|UPTE-CWA E-Bulletin: February 03, 2005|
(1) TX & RX: Worksite Meetings About Actions for a Real Raise
UPTE's bargaining team meets again with UC next week. The University continues to insist that all step increases must be paid for out of a reduced across-the-board cost of living increase. This would mean we would only get 1.5% of the 3% the state put in UC's budget this year. UPTE has shown that UC can easily afford to pay for step increases out of savings from employee turnover. We should get the entire 3% across-the-board cost of living increase for this year AND step increases for every year including 2004/05. You can see the numbers for yourself in UPTE's wage analysis.
UC has refused to comply with last year's state budget reporting language to show how much it saves due to employee turnover. UC does not want the legislature to know that it diverts approximately 1% of our pay every year. UPTE will be contracting with an independent accounting firm to verify our cost analysis, and we'll post the report on our website.
(2) TX & RX: Make Sure You Get Your Two Days Off
Make sure that you receive your two days off. Here are your options:
If your supervisor or department is preventing you from exercising any of these options, contact UPTE immediately. You can also review UPTE's question and answer sheet on the two days off.(3) Los Alamos: University of Texas Pulls Out But Our Future Still Uncertain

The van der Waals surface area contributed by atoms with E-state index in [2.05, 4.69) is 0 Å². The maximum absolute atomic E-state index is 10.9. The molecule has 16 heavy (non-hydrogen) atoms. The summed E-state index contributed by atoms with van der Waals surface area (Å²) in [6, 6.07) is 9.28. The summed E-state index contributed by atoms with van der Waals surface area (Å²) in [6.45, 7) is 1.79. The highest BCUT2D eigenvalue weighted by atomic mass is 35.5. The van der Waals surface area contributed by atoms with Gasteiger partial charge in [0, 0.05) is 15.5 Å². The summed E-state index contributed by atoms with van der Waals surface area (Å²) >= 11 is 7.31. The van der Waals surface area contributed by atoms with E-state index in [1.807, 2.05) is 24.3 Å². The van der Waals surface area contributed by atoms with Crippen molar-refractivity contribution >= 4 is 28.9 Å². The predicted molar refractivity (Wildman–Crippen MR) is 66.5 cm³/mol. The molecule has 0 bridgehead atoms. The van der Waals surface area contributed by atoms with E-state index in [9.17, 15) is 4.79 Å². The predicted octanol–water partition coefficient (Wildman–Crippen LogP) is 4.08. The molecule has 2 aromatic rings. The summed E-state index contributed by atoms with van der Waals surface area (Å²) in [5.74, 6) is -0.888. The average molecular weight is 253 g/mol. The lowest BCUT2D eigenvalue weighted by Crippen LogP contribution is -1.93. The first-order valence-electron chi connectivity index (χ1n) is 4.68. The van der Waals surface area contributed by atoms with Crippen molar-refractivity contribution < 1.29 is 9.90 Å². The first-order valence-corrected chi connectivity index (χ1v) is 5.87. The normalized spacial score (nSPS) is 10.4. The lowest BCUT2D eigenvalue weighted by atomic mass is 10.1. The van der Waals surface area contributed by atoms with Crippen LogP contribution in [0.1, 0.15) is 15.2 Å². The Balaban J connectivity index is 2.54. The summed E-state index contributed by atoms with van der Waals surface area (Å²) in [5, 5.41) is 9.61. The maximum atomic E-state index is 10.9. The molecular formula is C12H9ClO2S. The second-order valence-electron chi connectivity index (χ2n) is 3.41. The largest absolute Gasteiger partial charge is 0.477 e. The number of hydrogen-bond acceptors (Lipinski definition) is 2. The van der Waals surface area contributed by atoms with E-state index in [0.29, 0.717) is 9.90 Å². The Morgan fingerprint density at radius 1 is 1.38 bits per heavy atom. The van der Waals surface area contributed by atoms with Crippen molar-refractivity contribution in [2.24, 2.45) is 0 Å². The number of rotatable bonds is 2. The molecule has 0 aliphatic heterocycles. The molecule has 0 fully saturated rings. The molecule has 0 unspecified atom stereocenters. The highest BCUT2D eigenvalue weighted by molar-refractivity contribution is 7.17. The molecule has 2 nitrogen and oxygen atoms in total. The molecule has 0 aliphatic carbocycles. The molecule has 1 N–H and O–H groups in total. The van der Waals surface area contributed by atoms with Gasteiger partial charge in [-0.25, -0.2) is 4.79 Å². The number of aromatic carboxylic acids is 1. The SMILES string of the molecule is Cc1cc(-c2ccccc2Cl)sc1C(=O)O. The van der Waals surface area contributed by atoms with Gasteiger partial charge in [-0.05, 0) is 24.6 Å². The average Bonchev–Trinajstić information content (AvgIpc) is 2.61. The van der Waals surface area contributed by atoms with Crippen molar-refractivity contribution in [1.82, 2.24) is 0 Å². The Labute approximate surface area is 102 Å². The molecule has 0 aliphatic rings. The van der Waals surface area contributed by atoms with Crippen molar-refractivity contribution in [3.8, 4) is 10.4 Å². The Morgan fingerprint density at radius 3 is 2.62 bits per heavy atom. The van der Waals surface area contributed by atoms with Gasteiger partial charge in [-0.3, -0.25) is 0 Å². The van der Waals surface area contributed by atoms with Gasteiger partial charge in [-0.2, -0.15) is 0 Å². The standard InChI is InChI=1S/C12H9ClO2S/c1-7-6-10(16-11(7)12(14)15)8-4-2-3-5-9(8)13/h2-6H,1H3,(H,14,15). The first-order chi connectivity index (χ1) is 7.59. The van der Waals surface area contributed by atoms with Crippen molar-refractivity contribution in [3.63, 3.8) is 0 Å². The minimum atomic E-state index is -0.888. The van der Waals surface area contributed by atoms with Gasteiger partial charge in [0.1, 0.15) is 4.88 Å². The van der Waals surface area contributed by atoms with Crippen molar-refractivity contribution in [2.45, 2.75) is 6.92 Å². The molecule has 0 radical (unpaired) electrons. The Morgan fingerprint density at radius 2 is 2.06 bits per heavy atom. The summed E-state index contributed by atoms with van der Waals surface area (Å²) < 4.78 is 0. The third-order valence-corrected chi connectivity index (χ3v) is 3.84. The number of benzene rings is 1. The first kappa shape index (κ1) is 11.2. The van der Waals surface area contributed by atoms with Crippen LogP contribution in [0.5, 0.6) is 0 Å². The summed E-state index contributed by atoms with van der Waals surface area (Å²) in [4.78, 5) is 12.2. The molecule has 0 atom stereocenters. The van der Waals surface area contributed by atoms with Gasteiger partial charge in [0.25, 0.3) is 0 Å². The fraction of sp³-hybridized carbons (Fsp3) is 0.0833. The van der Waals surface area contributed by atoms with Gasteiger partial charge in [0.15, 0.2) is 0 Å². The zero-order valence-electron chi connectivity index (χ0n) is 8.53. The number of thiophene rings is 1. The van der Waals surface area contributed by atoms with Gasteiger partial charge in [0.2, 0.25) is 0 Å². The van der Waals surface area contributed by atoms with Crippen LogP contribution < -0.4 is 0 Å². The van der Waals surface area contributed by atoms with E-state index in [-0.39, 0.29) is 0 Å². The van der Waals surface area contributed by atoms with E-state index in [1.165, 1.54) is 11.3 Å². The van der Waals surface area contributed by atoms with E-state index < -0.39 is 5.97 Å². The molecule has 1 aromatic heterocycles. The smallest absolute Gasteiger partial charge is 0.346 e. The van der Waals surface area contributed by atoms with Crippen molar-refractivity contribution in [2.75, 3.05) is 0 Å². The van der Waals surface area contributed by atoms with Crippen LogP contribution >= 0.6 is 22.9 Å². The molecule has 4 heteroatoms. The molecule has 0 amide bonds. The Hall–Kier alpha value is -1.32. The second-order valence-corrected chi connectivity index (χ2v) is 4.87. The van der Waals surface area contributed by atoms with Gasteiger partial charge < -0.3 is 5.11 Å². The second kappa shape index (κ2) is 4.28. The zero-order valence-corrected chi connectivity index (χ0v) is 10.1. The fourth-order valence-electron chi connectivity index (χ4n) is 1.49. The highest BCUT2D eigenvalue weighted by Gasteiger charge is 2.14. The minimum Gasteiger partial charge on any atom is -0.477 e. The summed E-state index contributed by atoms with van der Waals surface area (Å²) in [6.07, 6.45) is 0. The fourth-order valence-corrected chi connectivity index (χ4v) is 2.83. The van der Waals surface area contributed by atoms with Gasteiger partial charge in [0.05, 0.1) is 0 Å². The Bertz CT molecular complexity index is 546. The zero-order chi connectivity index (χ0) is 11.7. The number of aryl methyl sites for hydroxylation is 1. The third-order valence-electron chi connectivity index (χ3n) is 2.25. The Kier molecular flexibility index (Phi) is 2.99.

While the University of Texas has publicly announced that it will not bid to run the Los Alamos National Lab, well-informed rumors have begun to surface that UC is close to agreeing to a partnership with several private corporations to prepare its bid. If there is such a partnership, it is unclear at this time who would actually be the employer and what would happen to the UC retirement fund. One of the private partners could become the employer, or the partnership could set up its own private umbrella corporation.
The University's last experiment with such a partnership occurred when it privatized the entire UC San Francisco hospital in a merger with Stanford. That venture ended in an unmitigated disaster for employees and the University. During the transition, UC forced employees to resign their UC positions in order to be eligible for jobs with the new company. Many dedicated, long-term employees decided to leave. After 18 months, the enterprise collapsed and employees were funneled back to UC. Throughout the process, UPTE and other unions fought to save jobs, compensation and benefits. It took an act of Congress to restore UC employees' lost service credit.
Los Alamos employees are encouraged to join UPTE. The union has an active legislative, representation and advocacy campaign. Only with membership strength will we be able to adequately tackle the obstacles we face.
(4) Everyone: Stop the Raid on Social Security
Find out more about Social Security— America 's best run and most effective family insurance program—and how to protect it. Read the AFL-CIO's protect our social security campaign.
|The UPTE E-Bulletin is prepared by UPTE-CWA President Jelger Kalmijn for all members.
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